The part is then treated (or post-cured) at a higher temperature for a period of time sufficient to complete the crosslinking reactions of the initial cure. The particular temperature and length of time depends upon the particular epoxy and polyimide being used. Generally it is desirable to keep this second heat treatment time to 4 hours or less. However, longer times may be required to fully polymerize and crosslink the resin system to obtain the desired properties. The length of time can be reduced by adding suitable curing agents or catalysts to the admixture. Such curing agents should be selected so that the epoxy will not significantly polymerize while the polyimide is undergoing the addition polymerization. The second heat treatment step is preferably conducted at a temperature greater than 200° C., generally in the range of about 200° C. to about 360° C., and more preferably in the range of about 200° C. to about 275° C.
The foregoing has been found to be successful in accord with conventional curing schedules however, alternatively, the part can be cured by heating at 2°-3° C. per minute until the highest desirable temperature is reached and the part then held at this temperature for final cure.
Curing agents can also be employed to modify the final properties of the cured admixture. For instance, one can pre-react some epoxy for flexibility or for flow control.
The resin compositions of the present invention can also be processed to molded articles according to known methods of powder molding techniques as they are employed in curing of thermosetting plastic materials. To achieve this result hardening or curing takes place under pressure whereby molding is effected at the same time by conventional techniques. The resin compositions of this invention can also be tailored for use as adhesives by adjusting the proportion of polyimide and epoxy in accord with the intended use.
Although not wishing to be bound by theory, we believe that the curing of the polyimide/epoxy admixture in accord with our invention can be explained as follows. In the first curing step there is a polymerization reaction involving primarily the addition reactions of the unsaturated polyimide with amines or with other unsaturated sites of the polyimide where the epoxy resin acts as a diluent for the reaction. Some reaction of the epoxy with amine moieties and/or homopolymerization of the epoxy may also take place at this time but, due to the time and temperature conditions of the initial curing, these secondary and minor reactions do not substantially polymerize the epoxy i.e. it remains a substantial diluent for the polyimide.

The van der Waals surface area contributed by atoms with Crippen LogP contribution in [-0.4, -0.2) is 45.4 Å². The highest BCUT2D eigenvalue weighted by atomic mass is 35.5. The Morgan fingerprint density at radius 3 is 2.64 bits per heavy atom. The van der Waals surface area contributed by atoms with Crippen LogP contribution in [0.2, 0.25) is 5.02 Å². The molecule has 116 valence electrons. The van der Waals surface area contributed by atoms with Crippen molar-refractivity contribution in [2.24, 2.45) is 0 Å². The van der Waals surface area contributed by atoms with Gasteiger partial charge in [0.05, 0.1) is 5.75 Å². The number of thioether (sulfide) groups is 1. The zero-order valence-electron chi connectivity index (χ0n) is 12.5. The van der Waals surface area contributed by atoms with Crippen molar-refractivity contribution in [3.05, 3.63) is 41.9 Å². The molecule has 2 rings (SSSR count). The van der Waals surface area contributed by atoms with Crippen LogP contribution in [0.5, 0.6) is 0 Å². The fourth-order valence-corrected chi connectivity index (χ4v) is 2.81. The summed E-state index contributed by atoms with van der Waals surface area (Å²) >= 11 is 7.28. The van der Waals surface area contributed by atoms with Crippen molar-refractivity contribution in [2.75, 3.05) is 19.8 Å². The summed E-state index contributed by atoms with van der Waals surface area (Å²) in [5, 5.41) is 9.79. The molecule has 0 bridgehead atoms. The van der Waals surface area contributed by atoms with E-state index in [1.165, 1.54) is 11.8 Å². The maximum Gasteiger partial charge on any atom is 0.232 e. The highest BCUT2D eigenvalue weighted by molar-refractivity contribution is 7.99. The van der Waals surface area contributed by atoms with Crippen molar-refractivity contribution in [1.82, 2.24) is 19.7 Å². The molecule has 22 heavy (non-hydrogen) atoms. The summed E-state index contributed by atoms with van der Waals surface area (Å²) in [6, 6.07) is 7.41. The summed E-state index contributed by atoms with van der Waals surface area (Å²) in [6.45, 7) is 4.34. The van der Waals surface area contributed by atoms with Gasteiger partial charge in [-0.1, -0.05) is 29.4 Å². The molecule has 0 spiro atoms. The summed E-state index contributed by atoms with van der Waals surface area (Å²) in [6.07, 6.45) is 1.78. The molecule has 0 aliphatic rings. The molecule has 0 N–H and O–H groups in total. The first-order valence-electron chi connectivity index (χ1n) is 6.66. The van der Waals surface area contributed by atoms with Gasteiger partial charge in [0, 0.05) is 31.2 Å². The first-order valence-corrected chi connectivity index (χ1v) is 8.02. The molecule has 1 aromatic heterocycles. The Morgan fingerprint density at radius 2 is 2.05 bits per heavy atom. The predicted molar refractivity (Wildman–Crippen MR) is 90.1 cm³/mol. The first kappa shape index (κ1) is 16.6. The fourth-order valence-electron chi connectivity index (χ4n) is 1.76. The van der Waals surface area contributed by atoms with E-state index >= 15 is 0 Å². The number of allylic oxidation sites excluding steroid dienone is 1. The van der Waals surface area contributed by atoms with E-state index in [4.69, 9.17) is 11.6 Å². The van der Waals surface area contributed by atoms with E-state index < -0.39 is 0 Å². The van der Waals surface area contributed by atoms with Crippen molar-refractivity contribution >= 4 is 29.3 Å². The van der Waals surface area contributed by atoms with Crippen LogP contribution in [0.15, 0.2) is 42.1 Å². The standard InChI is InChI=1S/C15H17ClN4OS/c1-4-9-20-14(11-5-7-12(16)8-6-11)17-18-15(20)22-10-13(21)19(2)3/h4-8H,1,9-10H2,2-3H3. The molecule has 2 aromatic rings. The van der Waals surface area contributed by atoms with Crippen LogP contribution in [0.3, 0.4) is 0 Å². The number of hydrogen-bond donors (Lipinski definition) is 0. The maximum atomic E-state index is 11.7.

Subsequent heating or post-cure conditions are then used that promote the homopolymerization of the epoxy resin. It is believed that, during this post-cure, groups are created in situ that copolymerize the epoxy into the polyimide backbone. For instance, it is known that terminal reactions for epoxy homopolymerization creates vinyl and hydroxyl end groups that can copolymerize the epoxy into the polyimide backbone. Conventional catalysts are not typically required to be added to the admixture in order to crosslink the epoxy with the polyimide, but such catalysts may be added to modify properties such as, for example, to further crosslink certain epoxies with the polyimide.
Typically, one goes to higher temperatures to get the required molecular mobility to force the reaction to completion. In accord with the present invention, the epoxy diluent enhances molecular mobility at lower temperatures to enable the polyimide reaction to go to completion.
It is recognized that chemical sites on the epoxy can catalyze the polyimide polymerization and vice versa where sites on the polyimide can catalyze epoxy homopolymerization leading to a higher overall degree of polymerization than would be expected if the epoxy and polyimide were polymerized independently. This also allows for more complete reactions at lower temperatures.
Unlike classical diluents which often compromise the properties, the epoxy diluent in this invention actively aids in the development of the composition. Subsequent heating polymerizes the epoxy to form an interpenetrating polymer network.
Epoxy homopolymerization leads to termination reactions in situ that generate unsaturation such as vinyl, or other active groups such as hydroxyl can interact with the polyimide to form a copolymer.
Therefore, it is apparent that the compositions of the present invention have a synergistic effect when cured and provide properties surprisingly better than would have been expected from such mixtures prior to this invention.
The invention will be further illustrated by the examples that follow. In the following example percents and ratios are by weight unless otherwise stated, and the following definitions apply: